Even with the vast number of ways to communicate online, newsletters still appear to be going strong in kiwi clubs. Here, we take a look at what seems to work for newsletters and their editors. If you’ve got more advice, wisdom to offer or simply have a great newsletter you want to share to inspire others, get in touch.
Becoming the editor
Editing the club newsletter is sometimes a thankless task, but there is lots of personal satisfaction to be gained. Editors seem to really enjoy completing a newsletter, and sharing the clubs stories with everyone. It gives the editor a chance to keep the finger on the pulse of who’s doing what with who, which is idea for people who like to keep an active role in the club’s social circles.
It does take a reasonable amount of effort for each issue. Depending on how you do it, you could expect to take between 4 and 10hrs of work each time, so when considering volunteering for the role, make sure you have the time to do a decent job, which you and your club will be proud of.
Although many editors work alone on their newsletters, sharing the workload with others is also popular; whether dividing the tasks for each newsletter, or taking turns at producing issues of the newsletter.
As you go through your time as the editor, it’s not a bad idea to write down your tips, tricks and contacts, to make the handover for the next editor that much easier. People are often a little apprehensive about taking over additional volunteer responsibilities; having the relevant information recorded for reference can make it that much easier to find your replacement!
What goes in a newsletter?
It varies from club to club, but common content includes;
- Trip reports
- Essays, photos, recipes or rants
- Local, relevant news which might affect club members
- Upcoming club meetings and trips
- Committee contact details
- President or club captain reports
- Links to club websites and social media
- Membership procedures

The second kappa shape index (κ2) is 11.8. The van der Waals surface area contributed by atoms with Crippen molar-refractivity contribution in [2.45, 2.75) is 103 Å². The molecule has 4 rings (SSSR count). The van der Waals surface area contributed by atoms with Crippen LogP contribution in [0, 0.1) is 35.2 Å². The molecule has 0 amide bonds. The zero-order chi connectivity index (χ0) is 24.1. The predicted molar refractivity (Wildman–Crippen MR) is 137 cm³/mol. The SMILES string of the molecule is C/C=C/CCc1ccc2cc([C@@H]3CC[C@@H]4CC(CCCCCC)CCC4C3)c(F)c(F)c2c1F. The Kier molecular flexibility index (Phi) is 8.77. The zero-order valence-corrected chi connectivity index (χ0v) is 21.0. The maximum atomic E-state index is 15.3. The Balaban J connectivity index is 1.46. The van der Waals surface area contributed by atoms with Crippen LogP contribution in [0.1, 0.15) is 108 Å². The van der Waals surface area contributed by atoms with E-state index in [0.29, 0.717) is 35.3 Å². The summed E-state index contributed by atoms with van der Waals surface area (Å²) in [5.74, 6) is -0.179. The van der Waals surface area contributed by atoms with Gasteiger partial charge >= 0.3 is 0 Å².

- Club equipment, hut or vehicle hiring procedures
- Overdue party procedures
- Gear lists for tramps
This is often the opportunity for an editor to put their own influence in the club, through the content and design of the newsletter; if you’ve got ideas to how to make it better, why not give it a go?
Electronic newsletters offer the means to include more media, such as videos, podcasts/recordings and links to relevant information. You can get quite creative with what can be included. Just have a search on other clubs’ websites for inspiration. We’ll be including a few examples of great newsletters soon.
When considering what sort of thing to leave in and what to leave out, it is worth considering that prospective members might read the newsletter, it’s not a bad idea to summarise a few of the benefits and opportunities your club has to offer. (This also reminds your current members!)
Although most clubs will also put much of that type of club information on their website, people aren’t likely to seek it out without a specific reason. Keeping a newsletter going provides a regular reminder of what is available and what is happening, keeping members more engaged with the club.
How often should you send a newsletter?
It depends a lot on the size and activity of your club, and the motivation of the editor(s).
For a larger, active club, monthly newsletters seem to be standard. Bigger clubs do more trips and events, which provides plenty of information to fill the newsletter that regularly. However, putting a newsletter more than monthly is a big commitment for an editor.